|9 Nov 2020|
Our recent webinar, Socially distanced, COVID-friendly events, with independent schools consultant Rachel Hadley-Leonard gave a fresh perspective on how we view the challenges of this time, focusing on the opportunities that educational institutions and charities have to drive forward innovation in their sectors. The rate of digital adoption for events that we have seen across schools, charities and nonprofits has been extraordinary, from full industry conferences held online to hosting virtual giving days. While there have been a few bumps in the road, and likely more to come as further adjustments take place, we predict that organisations are unlikely to move backwards now and will operate much closer to a hybrid of digital and physical events.
However, it is still prudent to consider that the challenges in adjusting to virtual events can pose a threat to your organisation. Not being able to put the human aspect into donor relationships is a common cause for concern across fundraising sectors, with many feeling that the lack of events and face-to-face contact has negatively impacted their pipeline of donor prospects. This is something that fundraisers and development offices must consider and attempt to mitigate as they begin to plan events for one of their most uncertain years yet.
Despite this, huge benefits have been discovered during the sudden transition to virtual events. Virtual events can be much cheaper to run and, depending on the right platform, don’t require a cap on numbers, meaning they are accessible not only to wider audiences living around the globe, but also to smaller organisations who previously would not have had the budget to run many large events. As technology improves to facilitate bigger and better events, audiences are able to participate and feel involved, and schools and nonprofits can spend more time focusing on dynamic content that will help bring their cause to life from a distance.
Whether you are planning virtual or physical events, it’s important to be specific on the details.
1. Firstly, what is the purpose of your event?
Are you hosting an alumni reunion? Is this a direct fundraising event? Finding the purpose of your event is key to setting yourself up for success, and will ensure that you can report back to your stakeholders clearly and with great results.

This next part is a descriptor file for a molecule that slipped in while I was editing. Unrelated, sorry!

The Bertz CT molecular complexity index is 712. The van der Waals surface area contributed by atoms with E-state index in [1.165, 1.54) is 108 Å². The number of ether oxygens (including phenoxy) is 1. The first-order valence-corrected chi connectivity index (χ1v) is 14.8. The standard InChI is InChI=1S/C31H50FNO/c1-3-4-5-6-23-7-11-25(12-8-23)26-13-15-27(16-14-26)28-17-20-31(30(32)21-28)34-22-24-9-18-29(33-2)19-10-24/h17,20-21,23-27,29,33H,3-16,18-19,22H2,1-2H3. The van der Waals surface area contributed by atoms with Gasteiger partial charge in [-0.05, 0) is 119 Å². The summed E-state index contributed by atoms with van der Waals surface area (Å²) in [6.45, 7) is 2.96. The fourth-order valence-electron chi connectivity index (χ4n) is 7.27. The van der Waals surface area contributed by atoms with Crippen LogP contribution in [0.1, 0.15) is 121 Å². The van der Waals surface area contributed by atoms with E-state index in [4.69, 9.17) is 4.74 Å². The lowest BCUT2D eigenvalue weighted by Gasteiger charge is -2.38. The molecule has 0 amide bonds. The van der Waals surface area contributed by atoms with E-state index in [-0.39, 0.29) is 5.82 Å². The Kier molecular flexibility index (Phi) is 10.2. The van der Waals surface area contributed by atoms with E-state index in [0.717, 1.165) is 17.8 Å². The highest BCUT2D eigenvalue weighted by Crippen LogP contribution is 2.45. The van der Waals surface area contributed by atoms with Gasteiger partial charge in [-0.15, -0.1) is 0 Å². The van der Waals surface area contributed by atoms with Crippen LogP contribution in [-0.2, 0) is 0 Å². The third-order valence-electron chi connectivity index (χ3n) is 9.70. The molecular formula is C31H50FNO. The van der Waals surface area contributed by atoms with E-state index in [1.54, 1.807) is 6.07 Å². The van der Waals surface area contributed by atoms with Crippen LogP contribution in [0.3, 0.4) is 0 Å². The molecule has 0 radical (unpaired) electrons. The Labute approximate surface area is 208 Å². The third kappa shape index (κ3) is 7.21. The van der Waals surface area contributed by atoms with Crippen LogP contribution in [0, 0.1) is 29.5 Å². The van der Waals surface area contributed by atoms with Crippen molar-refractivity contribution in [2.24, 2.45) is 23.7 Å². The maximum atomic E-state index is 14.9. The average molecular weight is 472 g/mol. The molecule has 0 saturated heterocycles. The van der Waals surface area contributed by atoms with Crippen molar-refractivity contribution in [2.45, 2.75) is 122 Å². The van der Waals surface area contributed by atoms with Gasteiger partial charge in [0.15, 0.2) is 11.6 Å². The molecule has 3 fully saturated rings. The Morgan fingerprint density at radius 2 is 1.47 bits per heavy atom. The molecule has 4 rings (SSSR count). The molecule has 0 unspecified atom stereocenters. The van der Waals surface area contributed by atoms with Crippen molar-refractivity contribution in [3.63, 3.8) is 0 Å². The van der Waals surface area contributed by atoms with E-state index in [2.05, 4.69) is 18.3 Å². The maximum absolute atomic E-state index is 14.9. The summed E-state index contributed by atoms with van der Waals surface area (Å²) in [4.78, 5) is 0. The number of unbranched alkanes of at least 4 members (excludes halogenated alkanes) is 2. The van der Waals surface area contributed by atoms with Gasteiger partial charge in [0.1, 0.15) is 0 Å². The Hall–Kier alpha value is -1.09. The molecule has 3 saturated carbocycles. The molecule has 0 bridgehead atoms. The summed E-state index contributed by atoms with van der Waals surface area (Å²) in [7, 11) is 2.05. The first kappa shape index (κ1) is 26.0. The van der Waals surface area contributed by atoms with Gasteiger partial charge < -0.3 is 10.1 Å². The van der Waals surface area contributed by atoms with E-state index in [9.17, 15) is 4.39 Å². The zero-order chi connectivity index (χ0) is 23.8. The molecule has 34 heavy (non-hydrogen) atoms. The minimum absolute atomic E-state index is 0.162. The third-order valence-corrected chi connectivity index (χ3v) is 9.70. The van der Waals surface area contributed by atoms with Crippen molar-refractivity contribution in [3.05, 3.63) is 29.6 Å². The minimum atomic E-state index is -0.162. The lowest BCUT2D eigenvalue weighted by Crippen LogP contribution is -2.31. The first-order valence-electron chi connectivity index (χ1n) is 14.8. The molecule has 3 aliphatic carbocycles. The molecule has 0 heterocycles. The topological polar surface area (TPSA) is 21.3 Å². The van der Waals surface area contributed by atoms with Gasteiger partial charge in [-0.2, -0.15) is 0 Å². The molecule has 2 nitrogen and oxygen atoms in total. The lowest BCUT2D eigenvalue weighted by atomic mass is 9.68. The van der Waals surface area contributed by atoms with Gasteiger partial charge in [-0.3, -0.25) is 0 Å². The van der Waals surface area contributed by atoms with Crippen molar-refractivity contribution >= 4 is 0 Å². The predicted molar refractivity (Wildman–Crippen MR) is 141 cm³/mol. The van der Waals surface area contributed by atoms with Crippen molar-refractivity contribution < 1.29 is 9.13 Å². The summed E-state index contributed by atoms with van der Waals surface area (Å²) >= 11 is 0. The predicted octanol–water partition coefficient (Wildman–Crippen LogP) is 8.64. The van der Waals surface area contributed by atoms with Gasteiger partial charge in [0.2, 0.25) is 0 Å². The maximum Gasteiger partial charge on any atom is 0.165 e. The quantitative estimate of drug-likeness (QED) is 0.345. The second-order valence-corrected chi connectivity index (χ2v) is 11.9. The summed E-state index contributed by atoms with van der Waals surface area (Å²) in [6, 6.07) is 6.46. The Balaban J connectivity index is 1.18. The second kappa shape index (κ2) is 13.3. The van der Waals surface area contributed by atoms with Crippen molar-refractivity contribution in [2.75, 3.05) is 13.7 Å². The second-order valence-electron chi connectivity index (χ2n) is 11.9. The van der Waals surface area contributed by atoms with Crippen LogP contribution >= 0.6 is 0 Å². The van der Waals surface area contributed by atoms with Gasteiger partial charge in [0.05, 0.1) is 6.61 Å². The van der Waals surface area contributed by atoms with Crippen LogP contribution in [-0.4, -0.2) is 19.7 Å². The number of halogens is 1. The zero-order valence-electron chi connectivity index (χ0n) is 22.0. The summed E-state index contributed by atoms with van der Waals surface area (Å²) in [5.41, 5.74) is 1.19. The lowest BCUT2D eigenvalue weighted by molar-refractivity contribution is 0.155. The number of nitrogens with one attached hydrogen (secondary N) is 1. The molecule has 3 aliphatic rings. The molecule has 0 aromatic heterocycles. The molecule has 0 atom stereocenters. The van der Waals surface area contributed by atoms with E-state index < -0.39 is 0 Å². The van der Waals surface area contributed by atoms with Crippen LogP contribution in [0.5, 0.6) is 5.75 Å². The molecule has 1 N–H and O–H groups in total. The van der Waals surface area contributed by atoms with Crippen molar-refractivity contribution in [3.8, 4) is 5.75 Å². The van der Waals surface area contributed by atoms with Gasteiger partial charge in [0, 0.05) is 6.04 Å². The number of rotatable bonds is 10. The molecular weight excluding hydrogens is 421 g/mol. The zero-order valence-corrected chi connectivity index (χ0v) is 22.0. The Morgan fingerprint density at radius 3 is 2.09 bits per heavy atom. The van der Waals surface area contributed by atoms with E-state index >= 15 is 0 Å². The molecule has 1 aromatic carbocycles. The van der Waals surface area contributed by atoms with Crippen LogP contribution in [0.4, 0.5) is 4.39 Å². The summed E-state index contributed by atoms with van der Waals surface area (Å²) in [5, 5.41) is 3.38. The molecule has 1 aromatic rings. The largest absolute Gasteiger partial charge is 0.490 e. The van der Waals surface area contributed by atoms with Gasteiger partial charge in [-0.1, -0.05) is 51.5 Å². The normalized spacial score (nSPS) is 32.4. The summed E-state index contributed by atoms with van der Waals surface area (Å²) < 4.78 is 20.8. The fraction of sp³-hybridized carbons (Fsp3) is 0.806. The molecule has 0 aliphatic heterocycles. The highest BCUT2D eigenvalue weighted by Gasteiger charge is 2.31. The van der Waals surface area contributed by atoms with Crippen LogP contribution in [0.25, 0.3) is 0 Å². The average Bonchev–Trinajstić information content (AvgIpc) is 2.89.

2. What is the demographic of your event?
Understanding your audience and segmenting your event can be easier with digital events, and doing this carefully will ensure that your event hits the mark for those that attend. Considering details such as whether the event is tailored for potential or current donors, which types of stakeholders you will invite, and whether you will be mixing different demographics.
3. What are the needs of your attendees?
Virtual events do provide a challenge, not just for older attendees, but for anyone that may have low tech confidence. Often, step-by-step guides are needed to be sent out prior to the event, and live tech support is a must for any large or complex event. And whether you’re hosting a virtual or physical event: safety is key. Whether it’s ensuring social distancing and wearing masks, or checking that your emails aren’t getting caught in spam filters, every aspect of your event should be checked from a safety perspective.
While virtual events are no doubt on the rise, and have huge benefits, physical events still absolutely have their own place for creating and developing alumni and donor relationships. If you are considering face-to-face events, or planning for a range of eventualities in the future, here are some details you need to consider in your planning.
1. What is the necessity of hosting the event face-to-face?
Hopefully soon physical events will be as safe as they ever were, but in the meantime you should be mindful of the necessity of face-to-face events, to minimise risks in your community and keep them safe.
2. What is the audience for your event?
Is this audience suitable to meet face-to-face during this time? Keeping it small where possible is preferable, and avoiding travel is also key.
3. Where will you host it?
Venues will have their own restrictions on events, and you will need to plan for different eventualities including having to reschedule events due to restrictions, so check your contracts and plan accordingly.
4. How will you conduct your follow up?
Will this be a series of events, or a one-off? How and when will you send your follow up to ensure your attendees take action? Will you give resources, gifts or hand outs to attendees? Plan your follow-up ahead of time to make the most of your event.
There is a much greater ease to personalising the event experience when dealing with virtual events, particularly when using on system to collect data and organise event comms. Personalising invitations and follow ups is a great way to encourage invitees to get involved with your organisation, either through attending the event or by supporting the cause afterwards. Another way to encourage attendees to interact is by uploading photos (if face-to-face) or resources from the event, to encourage them to log into your site.
Additionally, you can make sure your event runs smoothly by asking for questions ahead of time. This enables your guests to get involved, and ensures that your speaker will get to answer some insightful and engaging questions.
Though there are threats and opportunities ahead for future events, and for fundraising overall, this challenging period of time has shown camaraderie in communities to protect the most vulnerable in society, from students to those suffering with illness, and we should try not to lose sight of this, instead try to capture this spirit in when planning fundraising strategies.
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